Dead former Croydon North MP Malcolm Wicks was Labour mole who saved child benefit, memoirs reveal

Malcolm Wicks's memoirs have been published posthumously today

Malcolm Wicks's memoirs have been published posthumously today

First published in News
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Croydon Guardian: Photograph of the Author by , Chief reporter

A beyond the grave confession by former Croydon North MP Malcolm Wicks has solved one of the great political mysteries of the 20th century.

In 1976 he was the man who leaked Cabinet minutes detailing a plan to shelve the introduction of child benefit by James Callaghan's government, his posthumous memoirs have revealed.

The disclosure 38 years ago shocked Westminster and led to an extensive leak inquiry but Mr Wicks, who was then a junior civil servant, escaped detection and went on to become a Labour MP and government minister.

The documents revealed that then prime minister Mr Callaghan had manipulated the Cabinet in an attempt to force the abandonment of the pledge to introduce child benefit.

Mr Wicks, who died of cancer aged 65 in 2012, said he felt it was a "moral issue" and his actions have been credited with saving child benefit as the Callaghan government was forced to perform a U-turn and reinstate the policy.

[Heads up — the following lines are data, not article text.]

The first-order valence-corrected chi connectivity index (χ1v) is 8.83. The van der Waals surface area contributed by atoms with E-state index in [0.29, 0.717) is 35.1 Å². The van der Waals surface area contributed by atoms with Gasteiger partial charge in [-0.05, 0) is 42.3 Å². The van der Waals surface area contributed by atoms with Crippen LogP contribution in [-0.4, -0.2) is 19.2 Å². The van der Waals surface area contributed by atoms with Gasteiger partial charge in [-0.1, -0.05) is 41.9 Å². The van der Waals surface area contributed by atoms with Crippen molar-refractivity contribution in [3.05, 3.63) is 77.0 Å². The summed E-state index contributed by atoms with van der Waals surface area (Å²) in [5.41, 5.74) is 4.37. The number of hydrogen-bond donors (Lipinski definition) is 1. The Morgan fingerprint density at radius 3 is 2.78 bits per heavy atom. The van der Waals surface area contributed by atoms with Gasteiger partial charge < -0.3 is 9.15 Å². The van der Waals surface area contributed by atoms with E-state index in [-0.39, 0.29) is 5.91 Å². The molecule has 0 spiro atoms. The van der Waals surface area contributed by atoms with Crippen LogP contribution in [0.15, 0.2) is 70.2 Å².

The papers were passed to Frank Field, who at the time was head of the Child Poverty Action Group (CPAG) but later also went on to be a Labour MP and minister.

Writing in his book, My Life, Mr Wicks defended his actions: "Was I right to leak the Cabinet papers? I still think I was," he writes.

"In the normal course of events civil servants, ministers and special advisers should not leak confidential material.

"It goes without saying that matters relating to national security have to be heavily safeguarded.

"But regarding the introduction of child benefit there was, I felt, a moral issue.

"It simply could not be right that ministers, at the most senior level, should manipulate internal discussions in such a way that the Cabinet itself was misled.

“I thought - and still think - that in those circumstances it was justifiable to leak or, putting it more positively, to let the wider public know what was going on."

The papers were passed to Mr Field, who broke the story in an article in the magazine New Society and dubbed his source Deep Throat in a reference to the Watergate scandal.

In the foreword to the memoirs Mr Field said only a "tiny handful" of people had known the secret.

"Without the leak of Cabinet papers, it is entirely possible that child benefit would never have been introduced," he said.

 

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